Edward Dunlop

From Wikipedia, the free encyclopedia
Jump to navigation Jump to search
Bas-relief of Edward Dunlop from his memorial statue in the Royal Botanic Gardens, Melbourne

Sir Ernest Edward "Weary" Dunlop, AC, CMG, OBE (12 July 1907 – 2 July 1993) was an Australian surgeon. He was known for his leadership while being held as a Prisoner of war by the Japanese during World War II.

Early Life[change | change source]

Ernest Edward Dunlop was born 12 July 1907 in Wangaratta, Victoria, Australia. Dunlop grew up in the Wangaratta area. He was the son of James and Alice Dunlop and younger brother of Alan. His mother became ill after his birth, so his two twin aunts cared for him. He worked on the family farm at Sheepwash Creek. He then became a school cadet. He continued his part-time military service until 1929. In 1928 Dunlop qualified as a pharmacist and earned many awards. In 1934 he qualified as a doctor with first class honours. It was then earned his nickname ‘Weary’. He then worked in The Royal Melbourne Hospital. In 1937 he worked in the Royal Children's Hospital.

Growing up, Dunlop was very good at most sports. This included rugby and boxing. He became the first Victorian player in the national rugby union team, the Wallabies. He was the only Victorian in the Australian Rugby League Hall of Fame. He later became a very successful boxer.

In 1937, he met his future wife Helen Ferguson. Since she a student he went to England to take up postgraduate studies. When World War II broke out Dunlop became a specialist surgeon to the Emergency Medical Services. He then enlisted in the Australian Army Medical Corps, rising to the rank of Lieutenant Colonel. While Dunlop was in the Middle East, Helen joined him and they became engaged. In 1943, Ernest became imprisoned in Singapore. He was then sent to Thailand by the Japanese. In Thailand he worked at the Burma Railway as a medical officer. After the war he got married.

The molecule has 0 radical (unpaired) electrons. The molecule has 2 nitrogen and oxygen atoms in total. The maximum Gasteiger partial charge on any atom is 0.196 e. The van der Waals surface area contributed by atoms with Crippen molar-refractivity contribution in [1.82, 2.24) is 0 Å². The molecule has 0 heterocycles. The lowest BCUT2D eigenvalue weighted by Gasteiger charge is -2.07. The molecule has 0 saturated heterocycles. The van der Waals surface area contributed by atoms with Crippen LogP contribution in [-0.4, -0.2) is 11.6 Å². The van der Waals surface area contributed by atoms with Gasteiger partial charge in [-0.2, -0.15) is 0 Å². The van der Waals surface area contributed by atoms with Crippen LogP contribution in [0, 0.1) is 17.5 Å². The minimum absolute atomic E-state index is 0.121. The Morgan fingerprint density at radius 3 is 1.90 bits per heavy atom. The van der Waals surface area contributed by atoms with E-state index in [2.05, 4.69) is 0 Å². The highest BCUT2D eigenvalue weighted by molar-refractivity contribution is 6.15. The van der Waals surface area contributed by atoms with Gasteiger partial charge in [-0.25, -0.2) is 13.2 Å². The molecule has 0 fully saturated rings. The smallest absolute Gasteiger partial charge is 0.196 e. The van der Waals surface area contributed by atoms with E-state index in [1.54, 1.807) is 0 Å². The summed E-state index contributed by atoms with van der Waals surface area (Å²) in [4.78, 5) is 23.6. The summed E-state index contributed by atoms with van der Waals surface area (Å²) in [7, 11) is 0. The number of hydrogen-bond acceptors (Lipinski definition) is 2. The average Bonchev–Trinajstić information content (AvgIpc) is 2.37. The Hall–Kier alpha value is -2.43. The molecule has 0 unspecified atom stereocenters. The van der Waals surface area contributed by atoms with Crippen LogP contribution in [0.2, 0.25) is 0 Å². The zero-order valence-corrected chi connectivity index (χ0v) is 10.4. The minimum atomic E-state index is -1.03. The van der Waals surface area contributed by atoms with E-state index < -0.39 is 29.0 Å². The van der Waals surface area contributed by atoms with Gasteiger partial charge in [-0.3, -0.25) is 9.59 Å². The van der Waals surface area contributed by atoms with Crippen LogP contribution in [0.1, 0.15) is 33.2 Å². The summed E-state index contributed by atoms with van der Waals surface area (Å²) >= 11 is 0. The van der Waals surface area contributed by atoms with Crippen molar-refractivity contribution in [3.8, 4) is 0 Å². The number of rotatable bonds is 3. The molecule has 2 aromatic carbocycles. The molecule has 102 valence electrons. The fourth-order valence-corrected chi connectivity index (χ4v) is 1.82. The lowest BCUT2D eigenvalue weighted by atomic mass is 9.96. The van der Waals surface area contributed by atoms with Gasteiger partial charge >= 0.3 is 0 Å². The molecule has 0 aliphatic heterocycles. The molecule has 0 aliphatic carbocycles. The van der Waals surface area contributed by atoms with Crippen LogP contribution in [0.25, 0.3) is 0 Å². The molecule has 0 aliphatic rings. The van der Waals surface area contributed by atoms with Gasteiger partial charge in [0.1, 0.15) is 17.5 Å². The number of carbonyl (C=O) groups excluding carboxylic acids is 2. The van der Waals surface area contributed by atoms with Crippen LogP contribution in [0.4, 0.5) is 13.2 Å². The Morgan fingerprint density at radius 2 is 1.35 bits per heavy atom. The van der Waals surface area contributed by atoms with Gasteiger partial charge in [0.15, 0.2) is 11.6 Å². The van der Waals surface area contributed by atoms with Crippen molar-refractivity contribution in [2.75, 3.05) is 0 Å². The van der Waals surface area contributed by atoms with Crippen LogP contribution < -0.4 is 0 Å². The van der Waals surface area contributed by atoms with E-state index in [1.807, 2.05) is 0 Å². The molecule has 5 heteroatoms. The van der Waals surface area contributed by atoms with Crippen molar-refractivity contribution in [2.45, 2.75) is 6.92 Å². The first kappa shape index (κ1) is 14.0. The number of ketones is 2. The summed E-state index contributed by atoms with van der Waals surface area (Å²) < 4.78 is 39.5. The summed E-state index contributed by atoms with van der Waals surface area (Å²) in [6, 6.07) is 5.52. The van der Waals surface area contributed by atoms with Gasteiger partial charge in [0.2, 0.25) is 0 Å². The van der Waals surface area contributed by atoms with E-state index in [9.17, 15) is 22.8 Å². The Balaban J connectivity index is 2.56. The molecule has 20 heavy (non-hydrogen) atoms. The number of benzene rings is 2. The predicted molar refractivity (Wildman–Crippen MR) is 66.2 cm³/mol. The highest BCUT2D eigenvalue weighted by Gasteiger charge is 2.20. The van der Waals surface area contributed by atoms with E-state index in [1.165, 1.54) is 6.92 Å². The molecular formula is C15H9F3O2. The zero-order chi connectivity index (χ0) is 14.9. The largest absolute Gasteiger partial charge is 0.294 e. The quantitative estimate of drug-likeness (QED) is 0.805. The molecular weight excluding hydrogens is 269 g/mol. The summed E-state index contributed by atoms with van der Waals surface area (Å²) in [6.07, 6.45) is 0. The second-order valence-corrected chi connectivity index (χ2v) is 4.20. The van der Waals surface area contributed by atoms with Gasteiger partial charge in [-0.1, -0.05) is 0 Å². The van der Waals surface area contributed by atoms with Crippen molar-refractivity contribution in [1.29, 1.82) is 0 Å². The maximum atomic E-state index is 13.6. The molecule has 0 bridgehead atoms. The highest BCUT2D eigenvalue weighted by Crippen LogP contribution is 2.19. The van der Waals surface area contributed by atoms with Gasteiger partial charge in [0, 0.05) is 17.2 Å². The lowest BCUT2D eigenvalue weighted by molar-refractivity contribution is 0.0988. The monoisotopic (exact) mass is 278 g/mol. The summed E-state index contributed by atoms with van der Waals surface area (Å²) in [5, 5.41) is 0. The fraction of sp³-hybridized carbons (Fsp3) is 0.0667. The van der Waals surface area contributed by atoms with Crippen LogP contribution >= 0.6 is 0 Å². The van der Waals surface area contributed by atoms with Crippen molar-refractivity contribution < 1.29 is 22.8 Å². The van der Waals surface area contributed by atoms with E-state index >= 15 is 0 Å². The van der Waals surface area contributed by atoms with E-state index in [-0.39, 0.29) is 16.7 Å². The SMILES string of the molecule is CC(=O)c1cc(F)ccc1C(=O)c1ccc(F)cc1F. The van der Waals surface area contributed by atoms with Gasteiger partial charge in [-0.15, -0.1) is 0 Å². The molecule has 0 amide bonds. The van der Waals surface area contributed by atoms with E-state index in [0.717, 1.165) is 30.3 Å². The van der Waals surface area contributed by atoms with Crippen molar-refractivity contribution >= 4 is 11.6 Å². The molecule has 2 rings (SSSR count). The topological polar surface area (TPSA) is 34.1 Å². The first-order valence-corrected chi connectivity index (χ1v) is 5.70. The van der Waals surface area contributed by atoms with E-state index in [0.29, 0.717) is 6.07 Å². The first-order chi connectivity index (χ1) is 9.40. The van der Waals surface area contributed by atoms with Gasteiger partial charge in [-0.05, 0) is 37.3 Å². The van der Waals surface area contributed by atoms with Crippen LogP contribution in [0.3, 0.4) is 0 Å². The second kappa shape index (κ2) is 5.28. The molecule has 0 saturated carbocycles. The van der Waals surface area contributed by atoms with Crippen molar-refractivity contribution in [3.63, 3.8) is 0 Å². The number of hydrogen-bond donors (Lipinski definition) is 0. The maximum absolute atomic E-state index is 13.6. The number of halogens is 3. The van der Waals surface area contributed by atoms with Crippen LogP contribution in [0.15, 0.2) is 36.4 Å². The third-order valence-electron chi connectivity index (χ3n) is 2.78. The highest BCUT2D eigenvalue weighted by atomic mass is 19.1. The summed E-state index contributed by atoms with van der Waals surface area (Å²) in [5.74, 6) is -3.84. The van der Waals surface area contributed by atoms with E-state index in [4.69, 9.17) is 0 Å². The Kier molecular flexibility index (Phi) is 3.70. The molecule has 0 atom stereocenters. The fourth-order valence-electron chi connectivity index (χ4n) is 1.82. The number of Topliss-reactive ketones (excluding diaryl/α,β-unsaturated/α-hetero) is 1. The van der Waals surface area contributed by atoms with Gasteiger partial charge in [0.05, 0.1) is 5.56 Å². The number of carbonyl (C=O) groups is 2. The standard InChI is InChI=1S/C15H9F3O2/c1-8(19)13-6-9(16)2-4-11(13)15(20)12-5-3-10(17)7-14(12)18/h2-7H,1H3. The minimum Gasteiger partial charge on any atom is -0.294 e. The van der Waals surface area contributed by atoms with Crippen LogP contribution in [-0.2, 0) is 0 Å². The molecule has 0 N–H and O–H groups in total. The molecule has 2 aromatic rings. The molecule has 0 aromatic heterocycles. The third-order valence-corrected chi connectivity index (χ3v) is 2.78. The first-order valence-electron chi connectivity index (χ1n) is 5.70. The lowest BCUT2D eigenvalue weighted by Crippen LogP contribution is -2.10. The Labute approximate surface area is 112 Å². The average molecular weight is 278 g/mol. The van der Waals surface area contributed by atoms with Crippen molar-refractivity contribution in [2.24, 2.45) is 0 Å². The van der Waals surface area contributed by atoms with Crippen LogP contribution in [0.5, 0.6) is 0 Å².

World War Two[change | change source]

In World War Two, Dunlop was posted to the Middle East. There he developed a mobile surgical unit that could move around to treat wounded soldiers. He also served in Crete and Greece. He fought in the battle of Tobruk. In 1942, Dunlop was sent to Java in Indonesia to treat wounded allied soldiers. Three years later, he was captured by the Japanese and became a prisoner of war. Dunlop was sent to Thailand-Burma Railway (AKA the death railway) between Bangkok and Rangoon. His medical skills, compassion and incredible courage in standing up to the Japanese inspired his fellow Prisoners Of War to keep going.[1][2]

Achievements[change | change source]

He received many awards which include:

  • Officer of the Order of the British Empire (1947)
  • Companion of the Order of St Michael and St George (1965)
  • Knight Bachelor (1969)
  • Named Australian of the Year 1976
  • Companion of the Order of Australia (1987)
  • Knight Grand Cross of the Order of St John of Jerusalem (1992)
  • Knight Grand Cross (1st Class) of the Most Noble Order of the Royal Crown of Thailand (1993)
  • Honorary Fellow of the Imperial College London
  • Honorary Fellow of the Royal College of Surgeons of Edinburgh
  • Honorary Life Member of the Returned and Services League of Australia
  • Life Governor of the Royal Women's Hospital and the Royal Victorian Eye and Ear Hospital.

References[change | change source]

  1. Australian War Memorial Website http://www.awm.gov.au/encyclopedia/dunlop/bio/ Canberra ACT Australia
  2. Australia's greatest people and their achievements Linsy Knight

Bibliography[change | change source]